To lighten the task of changing a heavy tire, one truck driver carries an ordinary roller skate (or a skate board) in his tool kit and uses it as shown. The skate supports the weight of the tire leaving him free to slide the spare wheel in place. This can also be used when changing tires on a car. It makes it easier to manage a heavy wheel.
Machinists sometimes find stud bolts set so firmly that the ordinary wrenches and devices for removing them are insufficient. Under these conditions, a simple method is to attach a heavy lathe dog to the bolt, as shown, and apply an iron bar as a lever. Tremendous force can be applied in the way, and the bolt easily removed. By reversing the pull, the bolt can be set very firmly.
Hood lacing that mats down and becomes hard with age often allows the hood to rub the body and cause annoying squeaks. Ordinary pencil erasers, notched as shown above and slipped under the lacing, will silence the noise. Pressure of the lacing is usually strong enough to keep the rubber silencers in place.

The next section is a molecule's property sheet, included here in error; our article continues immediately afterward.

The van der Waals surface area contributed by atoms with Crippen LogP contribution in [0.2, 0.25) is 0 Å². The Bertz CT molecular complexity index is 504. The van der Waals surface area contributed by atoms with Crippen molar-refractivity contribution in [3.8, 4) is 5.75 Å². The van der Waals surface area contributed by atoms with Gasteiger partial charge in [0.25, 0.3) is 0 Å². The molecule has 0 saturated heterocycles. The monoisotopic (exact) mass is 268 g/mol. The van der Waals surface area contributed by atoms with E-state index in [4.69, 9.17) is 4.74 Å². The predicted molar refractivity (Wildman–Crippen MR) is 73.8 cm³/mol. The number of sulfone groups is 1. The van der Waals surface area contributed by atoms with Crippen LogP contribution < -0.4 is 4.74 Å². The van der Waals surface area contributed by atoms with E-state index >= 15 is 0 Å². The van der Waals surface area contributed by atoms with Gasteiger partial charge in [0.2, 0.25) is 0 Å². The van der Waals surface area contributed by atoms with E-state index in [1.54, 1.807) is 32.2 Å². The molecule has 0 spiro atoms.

Because socket type spark plug wrenches sometimes break the porcelain around the plug as they are slipped on or off, cut a short piece of rubber hose to fit snugly inside the wrench. Forced into the tool so that it clears the lower shank that grips the base ofthe plug, the rubber hose within the hollow tool acts as a cushion to protect the plug’s porcelain insulator from accidental breakage.
In the U.S., at least during the 1930′s through much of the 1950s, money was a scarce commodity. Times were tough for most Americans. For many, paying someone to work on their truck or car was not an option. If you owned a vehicle, you or a close friend often became the mechanic.
Out of necessity, home remedies were invented using everyday household equipment. We hope you will find it interesting to see some of the repair techniques used by your grandparents during a different economic time.
The repair remedies are from Restored Cars. This excellent bi-monthly Australian magazine features special cars and trucks of earlier years. They can be contacted by calling 011-61-3-5476-2592.